Wednesday, November 23, 2011

Fall Foliage Report – Nov. 25, 2011

Virginia is closing the curtain on its fall color show for this season. The southern Piedmont has some color, though this area is past peak. The Coastal Plain has patchy color; but, overall, this area is also past peak.

Tuesday, November 22, 2011

Fall Foliage Report – Nov. 18, 2011

As the fall foliage show fades away, the forest takes on a different, but still beautiful, look. Now is the time to notice interesting bark on Virginia’s various hardwood trees, which looks striking against the deep green needles of pines and other evergreens. White oaks and some hickories have pale, shaggy bark that peels away from the trunk in strips. Sycamores show a mosaic of white, tan, and gray. Persimmon and black gum have dark bark divided into blocks. Beech bark is a smooth, even gray. Other trees have bark with furrows, deep ridges, or interlacing patterns. See how many different types of bark you can see on your next walk in the woods!

Here's the latest update on fall color in Virginia. The fall color season is drawing to a close in Virginia. Many areas of the Piedmont, especially the southern Piedmont, still have color, though this area is past peak. The Coastal Plain has significant color and areas will be peaking between now and Thanksgiving.

Wednesday, November 9, 2011

Fall Foliage Report – Nov. 11, 2011

A deciduous tree’s beautiful autumn colors are a prelude to the loss of its leaves.  Thin leaf tissue freezes easily, and trees constantly lose water through the leaves, so a tree must seal them off and drop its leaves to preserve its own health through the winter cold. Some trees tend to cling to their dead leaves for a while, but the water vessels are sealed off, so the trees are not harmed. For example, white oaks may wear a “skirt” of brown leaves on their lower branches well into winter. And beech trees may cling to their papery amber leaves until the new buds swell in spring.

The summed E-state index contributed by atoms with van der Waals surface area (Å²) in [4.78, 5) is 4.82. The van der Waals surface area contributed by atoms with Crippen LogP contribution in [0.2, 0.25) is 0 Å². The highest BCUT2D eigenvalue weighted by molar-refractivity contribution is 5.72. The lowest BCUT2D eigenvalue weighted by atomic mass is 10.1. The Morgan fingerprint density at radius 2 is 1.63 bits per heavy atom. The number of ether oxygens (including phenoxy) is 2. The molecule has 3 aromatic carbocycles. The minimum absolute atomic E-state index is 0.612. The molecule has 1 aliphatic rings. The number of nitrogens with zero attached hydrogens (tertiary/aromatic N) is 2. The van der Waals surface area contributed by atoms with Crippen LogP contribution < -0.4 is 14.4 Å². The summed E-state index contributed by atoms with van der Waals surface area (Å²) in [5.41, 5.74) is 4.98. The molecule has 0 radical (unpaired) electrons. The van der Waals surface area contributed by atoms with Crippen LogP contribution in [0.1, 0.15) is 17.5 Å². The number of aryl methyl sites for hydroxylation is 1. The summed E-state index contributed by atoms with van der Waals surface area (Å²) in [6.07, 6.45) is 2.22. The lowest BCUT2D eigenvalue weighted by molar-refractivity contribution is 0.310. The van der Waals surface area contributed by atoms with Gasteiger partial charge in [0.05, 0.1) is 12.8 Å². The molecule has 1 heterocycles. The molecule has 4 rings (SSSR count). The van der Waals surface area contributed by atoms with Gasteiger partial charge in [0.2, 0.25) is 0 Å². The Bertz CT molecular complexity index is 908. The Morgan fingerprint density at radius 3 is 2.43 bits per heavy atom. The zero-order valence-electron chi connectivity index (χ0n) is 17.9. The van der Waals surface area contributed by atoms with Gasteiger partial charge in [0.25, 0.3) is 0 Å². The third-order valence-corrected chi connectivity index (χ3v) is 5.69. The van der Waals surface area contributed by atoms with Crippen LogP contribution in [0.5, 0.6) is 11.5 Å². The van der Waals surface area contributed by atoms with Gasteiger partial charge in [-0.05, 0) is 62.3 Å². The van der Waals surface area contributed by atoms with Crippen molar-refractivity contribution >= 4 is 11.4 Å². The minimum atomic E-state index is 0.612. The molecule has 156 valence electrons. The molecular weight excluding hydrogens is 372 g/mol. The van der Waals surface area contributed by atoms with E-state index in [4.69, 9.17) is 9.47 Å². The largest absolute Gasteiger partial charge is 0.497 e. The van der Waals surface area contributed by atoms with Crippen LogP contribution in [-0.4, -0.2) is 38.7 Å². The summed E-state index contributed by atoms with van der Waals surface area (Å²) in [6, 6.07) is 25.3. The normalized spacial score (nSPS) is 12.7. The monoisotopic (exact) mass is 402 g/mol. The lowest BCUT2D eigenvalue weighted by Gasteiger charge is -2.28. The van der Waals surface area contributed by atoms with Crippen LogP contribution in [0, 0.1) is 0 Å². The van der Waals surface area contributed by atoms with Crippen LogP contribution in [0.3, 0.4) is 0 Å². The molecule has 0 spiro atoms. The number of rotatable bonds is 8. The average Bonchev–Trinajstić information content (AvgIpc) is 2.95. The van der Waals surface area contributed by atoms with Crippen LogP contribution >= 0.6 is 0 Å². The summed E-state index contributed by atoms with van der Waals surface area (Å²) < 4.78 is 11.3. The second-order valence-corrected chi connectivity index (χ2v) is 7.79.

Here's the latest update on fall color in Virginia. In the upper Piedmont, considerable color can still be seen, though colors are past peak. In the lower Piedmont, colors are at or just past peak. In the Coastal Plain of Virginia, significant color can be seen on the Peninsula. On the Eastern Shore, roughly fifty-percent of the trees have color.

Wednesday, November 2, 2011

Fall Foliage Report – Nov. 4, 2011

Virginia is lucky to have many species of oaks, which produce abundant acorns in the fall, making them a favorite of wildlife. Most oaks hold their green color well into fall, then turn some shade of red, although the colors are not as bright as those of maples. As with all deciduous trees, the leaf color eventually changes to brown as the leaves die. Oak leaves often take on hues of burnished copper or rich honeyed brown that make even the dead leaves attractive.

Here’s the update on fall colors across the state. Significant color change can be seen in the Piedmont. Most tree species are at full color with some species of oaks lagging a little bit. Many areas are approaching peak color. East of Richmond in the Coastal Plain of Virginia, patchy color change can be seen, and fall color can be found on the Peninsula.